A little house out back? Top financial and lifestyle reasons to build an additional dwelling unit on your property

Home loans
Written by:
Matt Towery, VP, Residential Loan Officer & Regional Production Manager
Considerations of building an additional dwelling unit

They’ve gone by a lot of names over the years, from in-law suites to backyard cottages, but additional—or accessory—dwelling units (ADUs) are an option to consider in a competitive housing market. An ADU is a small self-contained house complete with a bedroom, bathroom and kitchen, the latter being a defining feature.

Counties and municipalities across the country are exploring the idea and some states like California have embraced it. Certain locales even offer preapproved plans and expedited permitting to ease the housing shortage. But there’s a lot of variability in zoning, so check with your local jurisdiction before you break ground.  

In terms of benefits, an additional dwelling unit may:

  • Add value to your property.
  • Serve as a guest cottage with the potential for rental income.
  • Provide convenient, nearby housing for a reliant family member.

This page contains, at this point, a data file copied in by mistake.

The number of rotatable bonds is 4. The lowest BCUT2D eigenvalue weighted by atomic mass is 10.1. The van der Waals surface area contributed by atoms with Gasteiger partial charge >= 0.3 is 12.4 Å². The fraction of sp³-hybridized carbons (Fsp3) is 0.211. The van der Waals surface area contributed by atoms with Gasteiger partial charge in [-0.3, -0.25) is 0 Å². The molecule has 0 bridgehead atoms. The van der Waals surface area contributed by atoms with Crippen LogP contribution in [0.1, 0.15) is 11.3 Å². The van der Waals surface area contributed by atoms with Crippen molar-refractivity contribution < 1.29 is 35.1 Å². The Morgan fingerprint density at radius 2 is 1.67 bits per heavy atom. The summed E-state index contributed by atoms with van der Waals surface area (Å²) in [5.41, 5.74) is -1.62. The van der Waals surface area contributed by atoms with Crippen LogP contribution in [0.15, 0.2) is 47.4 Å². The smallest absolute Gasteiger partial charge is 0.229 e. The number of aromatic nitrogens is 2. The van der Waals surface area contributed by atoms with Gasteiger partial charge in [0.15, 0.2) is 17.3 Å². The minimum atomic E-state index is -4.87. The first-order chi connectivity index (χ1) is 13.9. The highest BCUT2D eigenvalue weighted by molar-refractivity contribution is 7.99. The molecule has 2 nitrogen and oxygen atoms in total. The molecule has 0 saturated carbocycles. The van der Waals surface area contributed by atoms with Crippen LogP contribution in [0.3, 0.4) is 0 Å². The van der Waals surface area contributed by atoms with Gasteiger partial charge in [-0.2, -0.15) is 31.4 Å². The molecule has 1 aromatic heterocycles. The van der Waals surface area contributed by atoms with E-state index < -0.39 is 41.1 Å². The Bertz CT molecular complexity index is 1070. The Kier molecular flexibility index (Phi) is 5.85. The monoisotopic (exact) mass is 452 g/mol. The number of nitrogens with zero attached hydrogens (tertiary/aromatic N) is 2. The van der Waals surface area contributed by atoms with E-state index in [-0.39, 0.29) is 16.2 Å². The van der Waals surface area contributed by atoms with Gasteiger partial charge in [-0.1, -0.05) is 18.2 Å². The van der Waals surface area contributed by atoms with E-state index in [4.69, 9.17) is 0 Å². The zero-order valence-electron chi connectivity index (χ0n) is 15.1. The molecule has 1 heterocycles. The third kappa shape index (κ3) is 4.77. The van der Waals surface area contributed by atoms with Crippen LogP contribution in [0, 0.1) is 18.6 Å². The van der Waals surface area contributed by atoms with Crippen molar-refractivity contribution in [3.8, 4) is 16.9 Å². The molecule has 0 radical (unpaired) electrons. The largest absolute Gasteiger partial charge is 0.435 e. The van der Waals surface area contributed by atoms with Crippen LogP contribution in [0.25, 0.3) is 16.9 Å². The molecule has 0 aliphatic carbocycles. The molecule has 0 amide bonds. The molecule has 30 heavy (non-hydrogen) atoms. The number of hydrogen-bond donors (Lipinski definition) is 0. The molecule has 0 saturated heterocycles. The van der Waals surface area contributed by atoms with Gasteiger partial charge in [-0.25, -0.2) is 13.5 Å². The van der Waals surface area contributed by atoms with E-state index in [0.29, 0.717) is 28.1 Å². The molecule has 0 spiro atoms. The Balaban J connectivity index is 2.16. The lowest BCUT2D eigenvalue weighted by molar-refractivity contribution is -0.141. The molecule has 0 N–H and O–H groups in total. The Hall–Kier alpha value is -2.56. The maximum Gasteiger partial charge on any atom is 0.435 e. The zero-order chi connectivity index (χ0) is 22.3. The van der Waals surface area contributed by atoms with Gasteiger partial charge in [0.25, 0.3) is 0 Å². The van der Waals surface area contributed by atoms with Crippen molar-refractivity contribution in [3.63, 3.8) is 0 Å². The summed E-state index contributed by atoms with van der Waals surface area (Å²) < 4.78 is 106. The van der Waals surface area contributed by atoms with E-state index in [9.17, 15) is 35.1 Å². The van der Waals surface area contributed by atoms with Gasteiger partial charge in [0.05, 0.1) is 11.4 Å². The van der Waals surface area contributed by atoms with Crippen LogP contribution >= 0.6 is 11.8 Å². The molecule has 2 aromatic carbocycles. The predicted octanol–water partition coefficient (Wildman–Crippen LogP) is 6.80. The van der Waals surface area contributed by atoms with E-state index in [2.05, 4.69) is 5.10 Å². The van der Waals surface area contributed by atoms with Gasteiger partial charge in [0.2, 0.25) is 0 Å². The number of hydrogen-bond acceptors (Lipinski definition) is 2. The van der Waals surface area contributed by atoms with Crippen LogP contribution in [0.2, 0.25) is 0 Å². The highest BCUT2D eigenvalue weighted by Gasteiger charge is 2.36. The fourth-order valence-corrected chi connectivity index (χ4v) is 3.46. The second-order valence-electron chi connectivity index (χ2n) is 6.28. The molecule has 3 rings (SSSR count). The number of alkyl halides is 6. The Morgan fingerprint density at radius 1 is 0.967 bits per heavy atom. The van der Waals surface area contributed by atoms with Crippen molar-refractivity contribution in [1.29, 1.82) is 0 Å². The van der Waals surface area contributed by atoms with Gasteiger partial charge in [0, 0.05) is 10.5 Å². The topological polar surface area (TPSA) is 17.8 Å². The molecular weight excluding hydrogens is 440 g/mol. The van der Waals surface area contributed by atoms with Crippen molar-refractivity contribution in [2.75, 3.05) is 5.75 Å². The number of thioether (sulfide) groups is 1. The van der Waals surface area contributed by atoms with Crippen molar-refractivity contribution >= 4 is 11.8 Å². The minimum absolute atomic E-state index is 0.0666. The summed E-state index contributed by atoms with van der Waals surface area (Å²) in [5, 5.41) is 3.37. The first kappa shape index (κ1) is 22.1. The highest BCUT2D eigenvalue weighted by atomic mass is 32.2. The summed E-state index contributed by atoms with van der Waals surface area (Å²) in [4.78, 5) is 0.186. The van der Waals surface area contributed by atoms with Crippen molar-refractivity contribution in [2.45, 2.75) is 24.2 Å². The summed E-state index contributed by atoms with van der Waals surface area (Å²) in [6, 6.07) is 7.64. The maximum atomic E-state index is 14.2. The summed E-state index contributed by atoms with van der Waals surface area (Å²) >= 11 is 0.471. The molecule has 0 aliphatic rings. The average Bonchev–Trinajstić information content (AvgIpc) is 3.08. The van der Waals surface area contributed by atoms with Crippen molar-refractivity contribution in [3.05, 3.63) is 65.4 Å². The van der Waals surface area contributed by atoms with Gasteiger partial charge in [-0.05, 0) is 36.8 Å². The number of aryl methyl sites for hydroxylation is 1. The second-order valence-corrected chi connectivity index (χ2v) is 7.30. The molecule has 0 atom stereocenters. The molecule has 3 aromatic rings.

• Help you balance privacy with proximity in accommodating a loved one.
  • Be designed and built to suit individual mobility needs.
  • Add more affordable housing while respecting the character of your neighborhood.
  • Benefit from streamlined permit approval and construction in many areas if you use a simple, single-story plan.
  • Qualify for financing via a home equity line of credit (HELOC), a home construction loan or other mortgage solutions. 

Before you draw up plans, be aware that an additional dwelling unit:

  • Is a secondary housing unit on a single-family residential lot.
  • Requires a building permit and adherence to local zoning rules.
  • Does not have wheels. RVs don’t qualify.
  • Must have a kitchen. That differentiates it from other habitable space on your property.
  • Cannot be larger than the primary dwelling. ADUs are generally limited to about 1,200 square feet. (You may build a larger unit and legally convert it to the main residence.)
  • Must be detached from the primary residence in most communities, although some jurisdictions define the term more broadly and allow basement and above-garage apartments. (Connecting the unit to the main residence by an enclosed breezeway with doors at each end can make it an addition that functions as a self-contained home.)

If you have space on your property, an ADU can offer several advantages, provided you navigate the details. To simplify the process, I encourage you to research local regulations, partner with a knowledgeable banker you trust and work with a respected and experienced builder.